The Times offers a highlighted version of the compliant: Yellow marks the points confirmed by White House transcript, blue for statements from officials, purple for testimony, green for news reports and red for “not yet proven.” There’s one minor fact in red.

 Highlighted in yellow.

The President did solicit interference.
“I would like you to do us a favor,” Mr. Trump said in a July 25 phone call with Mr. Zelensky, according to the White House account
 of the call…

Continue Reading NY Times: All info IC whistleblower shared has been confirmed

As EU officials move toward better protection for whistleblowers, they are likely watching how our system is holding up. In April, the EU Parliament passed a much-needed law that would shield whistleblowers from retaliation. It also created “safe channels” to allow them to report breaches of EU law. Today, Transparency International’s released an analysis and recommendations designed to help EU nations adopt “best-practice national laws that will effectively protect whistleblowers and support anti-corruption efforts in their country.”

Like they do here, according to 90 people who should know.

From: An Open Letter to the American People

We are former national security officials who proudly served in a wide array of roles throughout the U.S. Government. We are writing about the Intelligence Community whistleblower’s lawful disclosure, which was recently made public. While the identity of the whistleblower is not publicly known, we do know that he or she is an employee of the U.S. Government. As such, he or she has by law the right—and indeed the responsibility—to make known, through appropriate channels, indications of serious wrongdoing. That is precisely what this whistleblower did; and we applaud the whistleblower not only for living up to that responsibility but also for using precisely the channels made available by federal law for raising such concerns.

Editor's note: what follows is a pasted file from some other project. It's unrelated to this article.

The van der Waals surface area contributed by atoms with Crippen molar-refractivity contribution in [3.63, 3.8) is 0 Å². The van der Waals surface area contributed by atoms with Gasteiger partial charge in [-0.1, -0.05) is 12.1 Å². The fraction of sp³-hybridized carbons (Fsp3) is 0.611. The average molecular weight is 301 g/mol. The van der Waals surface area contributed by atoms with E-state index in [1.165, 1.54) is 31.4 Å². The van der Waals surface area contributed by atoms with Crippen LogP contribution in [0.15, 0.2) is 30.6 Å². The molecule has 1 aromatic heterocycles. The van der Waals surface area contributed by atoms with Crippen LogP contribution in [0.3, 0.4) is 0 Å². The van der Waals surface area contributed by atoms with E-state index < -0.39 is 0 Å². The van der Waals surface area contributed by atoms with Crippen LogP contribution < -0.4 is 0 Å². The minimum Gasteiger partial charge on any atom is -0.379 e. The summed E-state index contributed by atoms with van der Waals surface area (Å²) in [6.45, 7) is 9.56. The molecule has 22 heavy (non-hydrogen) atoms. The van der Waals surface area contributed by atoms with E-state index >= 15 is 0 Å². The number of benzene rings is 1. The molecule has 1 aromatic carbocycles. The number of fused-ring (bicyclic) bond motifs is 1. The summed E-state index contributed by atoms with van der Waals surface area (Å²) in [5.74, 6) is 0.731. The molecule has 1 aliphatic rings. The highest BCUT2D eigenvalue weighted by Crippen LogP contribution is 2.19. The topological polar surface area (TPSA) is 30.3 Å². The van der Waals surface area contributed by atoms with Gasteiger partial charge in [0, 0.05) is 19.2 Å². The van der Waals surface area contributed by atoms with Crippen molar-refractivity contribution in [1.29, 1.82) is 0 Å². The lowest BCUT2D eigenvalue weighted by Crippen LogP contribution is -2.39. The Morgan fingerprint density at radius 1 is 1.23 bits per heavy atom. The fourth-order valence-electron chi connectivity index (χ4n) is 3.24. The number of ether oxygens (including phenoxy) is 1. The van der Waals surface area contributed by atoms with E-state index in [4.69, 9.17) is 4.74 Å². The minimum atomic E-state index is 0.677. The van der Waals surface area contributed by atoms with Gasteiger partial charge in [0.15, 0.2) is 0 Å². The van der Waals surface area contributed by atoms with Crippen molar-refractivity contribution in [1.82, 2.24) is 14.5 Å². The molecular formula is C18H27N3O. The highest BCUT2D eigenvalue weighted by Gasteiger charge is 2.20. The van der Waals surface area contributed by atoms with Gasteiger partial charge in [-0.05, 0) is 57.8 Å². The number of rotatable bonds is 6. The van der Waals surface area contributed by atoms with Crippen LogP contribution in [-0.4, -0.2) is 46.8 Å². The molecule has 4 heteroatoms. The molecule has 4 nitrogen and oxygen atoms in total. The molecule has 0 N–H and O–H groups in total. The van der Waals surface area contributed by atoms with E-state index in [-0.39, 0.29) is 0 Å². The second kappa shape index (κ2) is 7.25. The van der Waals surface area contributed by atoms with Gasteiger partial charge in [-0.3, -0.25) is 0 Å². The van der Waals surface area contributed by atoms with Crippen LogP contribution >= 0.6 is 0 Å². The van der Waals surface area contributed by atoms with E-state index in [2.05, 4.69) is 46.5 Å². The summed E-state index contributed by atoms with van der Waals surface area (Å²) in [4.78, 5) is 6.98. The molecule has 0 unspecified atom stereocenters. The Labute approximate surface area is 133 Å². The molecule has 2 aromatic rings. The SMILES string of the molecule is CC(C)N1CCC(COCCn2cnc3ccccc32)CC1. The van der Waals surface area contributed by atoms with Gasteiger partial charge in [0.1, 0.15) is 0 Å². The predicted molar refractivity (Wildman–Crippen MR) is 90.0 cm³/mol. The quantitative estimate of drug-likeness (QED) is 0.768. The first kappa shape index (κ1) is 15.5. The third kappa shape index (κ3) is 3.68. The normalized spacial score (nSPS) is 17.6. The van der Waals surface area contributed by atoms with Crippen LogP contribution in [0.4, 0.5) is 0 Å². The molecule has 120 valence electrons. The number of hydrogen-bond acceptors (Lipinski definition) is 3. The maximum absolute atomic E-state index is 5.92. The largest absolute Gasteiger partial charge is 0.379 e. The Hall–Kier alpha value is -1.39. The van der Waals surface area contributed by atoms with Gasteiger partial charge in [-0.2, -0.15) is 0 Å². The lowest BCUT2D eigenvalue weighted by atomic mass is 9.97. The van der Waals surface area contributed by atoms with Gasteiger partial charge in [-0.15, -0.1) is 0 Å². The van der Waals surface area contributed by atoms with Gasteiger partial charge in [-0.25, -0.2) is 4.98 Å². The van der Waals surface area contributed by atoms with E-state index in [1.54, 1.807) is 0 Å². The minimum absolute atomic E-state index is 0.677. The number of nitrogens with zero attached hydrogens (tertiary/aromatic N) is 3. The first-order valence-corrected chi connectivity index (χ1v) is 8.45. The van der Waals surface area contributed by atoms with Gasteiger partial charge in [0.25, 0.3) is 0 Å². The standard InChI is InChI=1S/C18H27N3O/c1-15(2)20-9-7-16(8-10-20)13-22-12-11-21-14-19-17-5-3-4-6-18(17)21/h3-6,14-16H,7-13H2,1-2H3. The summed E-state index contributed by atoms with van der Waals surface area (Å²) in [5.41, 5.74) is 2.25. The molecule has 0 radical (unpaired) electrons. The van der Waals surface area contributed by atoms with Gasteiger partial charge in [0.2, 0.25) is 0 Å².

Continue Reading Ninety national security experts agree: “A responsible whistleblower makes all Americans safer”

Rep. Adam Schiff confirmed on ABC’s This Week that the Ukraine call whistleblower will testify before a Congressional committee. Lawmakers plan to ensure the anonymity of the witness,  said the California Democrat, who is chair of the House Intelligence Committee.

Adam Schiff

Now, we are taking all the precautions we can to make sure that …we allow that testimony to go forward in a way to protect the whistleblower’s identity. Because as you can imagine with the president issuing threats like we ought to treat these people who expose my wrongdoing as we used to treat traitors and spies and we used to execute traitors and spies, you can imagine the security concerns here.

Schiff also defended the whistleblower’s integrity and challenged those who say the complaint is based on hearsay.

Continue Reading Whistleblower story dominates Sunday morning news